Broadcast Journalism On A Budget

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These days you don’t need to be a prince of Qatar to start a broadcast journalism program. Here are some ideas for creating a broadcast program on a limited budget.

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An iPhone, iPad or iPod Touch can shoot and edit HD video. Many students have their own devices, which means fewer cameras you need to purchase.

Free or low cost production: Use what you’ve already got

Everyone has a smartphone these days that can record and even edit video. Professional news programs are training their reporters to use iPhones to record b-roll, so why not your students? Edit video with apps like Splice (free) or low cost apps like iMovie for iOS ($4.99, or free with new iOS devices).

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Use a DSLR camera to shoot HD video. An external microphone improves audio recording for interviews and natural sound.

DSLR cameras shoot great looking video, so if your newspaper or yearbook staff already have these–or students have their own–you’re good to go.  Read this article to find out more about how to choose a video camera.  If you shoot with these cameras, editing will need to be done on a laptop or desktop computer. iMovie or Final Cut Pro ($14.99, and $299 respectively, Mac only) are solid choices.

Free or low cost distribution

Broadcasting your newscast or stories now means posting your work to the internet. If your school doesn’t have a closed-circuit network to send your signal into every classroom, your only choice is online. Fortunately there are a lot of free and low-cost options that work very well.

YouTube and Vimeo are the most common sites for hosting video content. Their free accounts have limits on the amount of video you can upload, though. For a small fee, you get more or unlimited storage. Take the embed codes for those videos and drop them into your free Weebly website.  Check out the broadcast journalism site for Ladue View created on Weebly as an example.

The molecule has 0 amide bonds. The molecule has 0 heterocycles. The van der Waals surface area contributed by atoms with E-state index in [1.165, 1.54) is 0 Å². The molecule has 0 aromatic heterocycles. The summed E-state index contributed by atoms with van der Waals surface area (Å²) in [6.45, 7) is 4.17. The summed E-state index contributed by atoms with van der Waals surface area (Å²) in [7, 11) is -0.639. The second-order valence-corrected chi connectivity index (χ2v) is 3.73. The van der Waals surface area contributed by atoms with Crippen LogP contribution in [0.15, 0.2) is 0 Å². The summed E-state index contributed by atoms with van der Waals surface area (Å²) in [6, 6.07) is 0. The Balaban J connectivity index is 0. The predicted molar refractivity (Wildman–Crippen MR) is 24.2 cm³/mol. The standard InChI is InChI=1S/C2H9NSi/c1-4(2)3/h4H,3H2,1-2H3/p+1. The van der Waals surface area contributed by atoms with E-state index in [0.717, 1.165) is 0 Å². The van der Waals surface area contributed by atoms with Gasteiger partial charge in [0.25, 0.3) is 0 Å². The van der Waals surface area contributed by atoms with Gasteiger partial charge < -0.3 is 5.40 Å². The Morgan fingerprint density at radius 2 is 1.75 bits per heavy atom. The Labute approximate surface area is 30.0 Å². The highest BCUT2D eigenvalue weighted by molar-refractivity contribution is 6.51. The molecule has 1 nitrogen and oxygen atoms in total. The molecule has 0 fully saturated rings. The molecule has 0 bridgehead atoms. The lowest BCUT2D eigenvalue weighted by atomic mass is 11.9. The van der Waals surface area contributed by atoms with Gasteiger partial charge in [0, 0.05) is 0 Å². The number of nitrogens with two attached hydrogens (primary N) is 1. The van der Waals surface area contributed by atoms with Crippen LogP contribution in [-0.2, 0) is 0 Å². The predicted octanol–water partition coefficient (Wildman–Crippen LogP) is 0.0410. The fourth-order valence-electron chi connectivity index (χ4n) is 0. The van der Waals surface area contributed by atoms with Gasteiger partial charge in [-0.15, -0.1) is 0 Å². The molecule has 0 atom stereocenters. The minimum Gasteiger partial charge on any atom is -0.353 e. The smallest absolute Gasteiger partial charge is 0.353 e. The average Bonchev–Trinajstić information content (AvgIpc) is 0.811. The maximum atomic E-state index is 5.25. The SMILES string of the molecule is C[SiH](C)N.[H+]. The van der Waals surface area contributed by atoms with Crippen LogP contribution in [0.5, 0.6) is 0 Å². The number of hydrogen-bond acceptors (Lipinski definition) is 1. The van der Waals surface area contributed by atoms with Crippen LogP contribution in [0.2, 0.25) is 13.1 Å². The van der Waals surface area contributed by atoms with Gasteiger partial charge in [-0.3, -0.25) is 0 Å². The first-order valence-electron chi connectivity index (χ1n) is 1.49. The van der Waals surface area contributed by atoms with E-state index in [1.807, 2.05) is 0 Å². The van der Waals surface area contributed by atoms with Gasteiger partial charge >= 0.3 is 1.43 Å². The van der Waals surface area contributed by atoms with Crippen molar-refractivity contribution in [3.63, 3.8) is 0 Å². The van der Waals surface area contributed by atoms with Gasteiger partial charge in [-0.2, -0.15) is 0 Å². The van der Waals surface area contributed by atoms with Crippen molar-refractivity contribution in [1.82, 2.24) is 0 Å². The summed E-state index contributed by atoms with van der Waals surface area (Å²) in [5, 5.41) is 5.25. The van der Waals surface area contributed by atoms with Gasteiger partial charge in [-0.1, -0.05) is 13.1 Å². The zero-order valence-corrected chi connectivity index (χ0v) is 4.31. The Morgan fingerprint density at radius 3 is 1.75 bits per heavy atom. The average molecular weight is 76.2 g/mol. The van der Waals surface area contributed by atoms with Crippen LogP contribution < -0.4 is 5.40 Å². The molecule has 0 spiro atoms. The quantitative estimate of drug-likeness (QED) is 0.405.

Social sites like Viddy, Instagram and Facebook can also provide a free way to share your video content with a broad audience.

Live streaming

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To stream your show or events live, you’ll need a breakout box like this Intensity Shuttle from Blackmagic Design. It connects your video and audio signal to your computer.

High School Cube and US Education TV provide free streaming services to schools so you can send your  events or newscast to the internet live as they happen. US Ed TV also has an interface for each school that resembles a website complete with archived videos, additional content, social media links, your own banner and twitter feeds, and options for advertising to earn revenue. If you stream live, these will most likely require some kind of breakout box to input your video and audio signal into the computer. Devices from Blackmagic start around $200-$300.

Strategies for growing your program on any budget

Most programs can’t afford to buy everything at once, and have to build up their equipment over the course of several years. Think about what you really need, and prioritize purchases. Consider the volume and frequency of student work, and student to equipment ratio. Then make a plan to acquire what you’d like to have over a period of months or years.

Typically, you’ll need more editing capabilities than cameras since it takes longer to edit than to shoot. Some other important accessories include tripods for stable shots, and audio gear like microphones, cables, adapters for your cameras, etc.

What are your solutions for inexpensive broadcast journalism?  Have a favorite piece of gear or method for buying equipment?  Please share your tips in the comments below.

Michael Hernandez

Michael has taught Film/Video Production and Broadcast Journalism since 1999, and advises the Pacemaker-winning Mustang Morning News. He regularly presents seminars on journalism, video and technology-related topics, and is a former JEA National Broadcast Adviser of the Year. Follow him on Twitter and Instagram @cinehead

mhernandez has 52 posts and counting.See all posts by mhernandez

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